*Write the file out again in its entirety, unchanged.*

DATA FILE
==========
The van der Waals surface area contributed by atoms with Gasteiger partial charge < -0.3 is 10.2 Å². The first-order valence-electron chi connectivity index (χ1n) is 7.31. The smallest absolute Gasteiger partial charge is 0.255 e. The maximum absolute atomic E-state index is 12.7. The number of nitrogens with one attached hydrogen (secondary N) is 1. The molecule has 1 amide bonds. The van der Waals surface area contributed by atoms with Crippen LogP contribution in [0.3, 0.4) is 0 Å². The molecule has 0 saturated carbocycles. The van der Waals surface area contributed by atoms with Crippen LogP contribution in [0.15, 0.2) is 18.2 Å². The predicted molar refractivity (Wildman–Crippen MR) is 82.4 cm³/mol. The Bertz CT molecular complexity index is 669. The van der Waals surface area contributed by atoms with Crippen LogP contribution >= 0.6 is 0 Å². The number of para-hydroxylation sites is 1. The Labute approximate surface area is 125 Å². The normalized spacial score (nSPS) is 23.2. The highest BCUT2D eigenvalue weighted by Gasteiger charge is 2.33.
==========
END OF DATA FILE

The van der Waals surface area contributed by atoms with Gasteiger partial charge < -0.3 is 10.2 Å². The first-order valence-electron chi connectivity index (χ1n) is 7.31. The smallest absolute Gasteiger partial charge is 0.255 e. The maximum absolute atomic E-state index is 12.7. The number of nitrogens with one attached hydrogen (secondary N) is 1. The molecule has 1 amide bonds. The van der Waals surface area contributed by atoms with Crippen LogP contribution in [0.3, 0.4) is 0 Å². The molecule has 0 saturated carbocycles. The van der Waals surface area contributed by atoms with Crippen LogP contribution in [0.15, 0.2) is 18.2 Å². The predicted molar refractivity (Wildman–Crippen MR) is 82.4 cm³/mol. The Bertz CT molecular complexity index is 669. The van der Waals surface area contributed by atoms with Crippen LogP contribution >= 0.6 is 0 Å². The number of para-hydroxylation sites is 1. The Labute approximate surface area is 125 Å². The normalized spacial score (nSPS) is 23.2. The highest BCUT2D eigenvalue weighted by Gasteiger charge is 2.33.